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Evidence for Connections Between Prosecutor-Reported Marijuana Case Dispositions and Community Youth Marijuana-Related Attitudes and Behaviors

Publication Abstract

Terry-McElrath, Y.M., D.C. McBride, J.F. Chriqui, Patrick M. O'Malley, C.J. VanderWaal, F.J. Chaloupka, and Lloyd Johnston. 2009. "Evidence for Connections Between Prosecutor-Reported Marijuana Case Dispositions and Community Youth Marijuana-Related Attitudes and Behaviors." Crime and Delinquency, 55(4): 600-626.

This article examines relationships between local drug policy (as represented by prosecutor-reported case outcomes for first-offender juvenile marijuana possession cases) and youth self-reported marijuana use, perceived risk, and disapproval. Interviews with prosecutors and surveys of 8th-, 10th-, and 12th-grade students in the United States were conducted in 2000. Analyses include data from 97 prosecutors and students from 127 schools in 40 states. Results indicate significant relationships between local drug policy and youth marijuana use and attitudes. In general, more-severe dispositions are associated with less marijuana use, higher disapproval rates, and increased perceptions of great risk. Associations primarily appear to be specific to marijuana-related outcomes. Results are discussed within the framework of both deterrence and broader social norms regarding substance use.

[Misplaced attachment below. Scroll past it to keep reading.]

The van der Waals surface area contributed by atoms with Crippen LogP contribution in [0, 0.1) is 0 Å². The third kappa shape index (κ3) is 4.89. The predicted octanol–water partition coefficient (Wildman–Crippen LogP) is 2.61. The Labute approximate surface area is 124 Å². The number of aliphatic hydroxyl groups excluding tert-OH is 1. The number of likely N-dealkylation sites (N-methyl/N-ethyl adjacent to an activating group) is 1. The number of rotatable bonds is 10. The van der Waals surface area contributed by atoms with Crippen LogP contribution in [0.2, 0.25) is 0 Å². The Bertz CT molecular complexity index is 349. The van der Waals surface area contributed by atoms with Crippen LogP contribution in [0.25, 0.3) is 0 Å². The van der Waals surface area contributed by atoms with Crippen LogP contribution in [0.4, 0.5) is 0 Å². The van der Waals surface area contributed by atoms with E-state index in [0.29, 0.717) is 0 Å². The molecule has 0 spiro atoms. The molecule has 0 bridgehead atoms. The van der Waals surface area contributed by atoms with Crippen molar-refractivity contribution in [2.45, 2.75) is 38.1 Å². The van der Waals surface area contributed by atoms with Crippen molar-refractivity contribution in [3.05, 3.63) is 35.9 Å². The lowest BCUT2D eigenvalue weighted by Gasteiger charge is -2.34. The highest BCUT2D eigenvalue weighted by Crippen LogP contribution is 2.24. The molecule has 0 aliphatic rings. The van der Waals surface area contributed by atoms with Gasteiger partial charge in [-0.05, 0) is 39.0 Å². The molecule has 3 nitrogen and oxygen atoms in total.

DOI:10.1177/0011128707310001 (Full Text)

PMCID: PMC3278300. (Pub Med Central)

Country of focus: United States of America.

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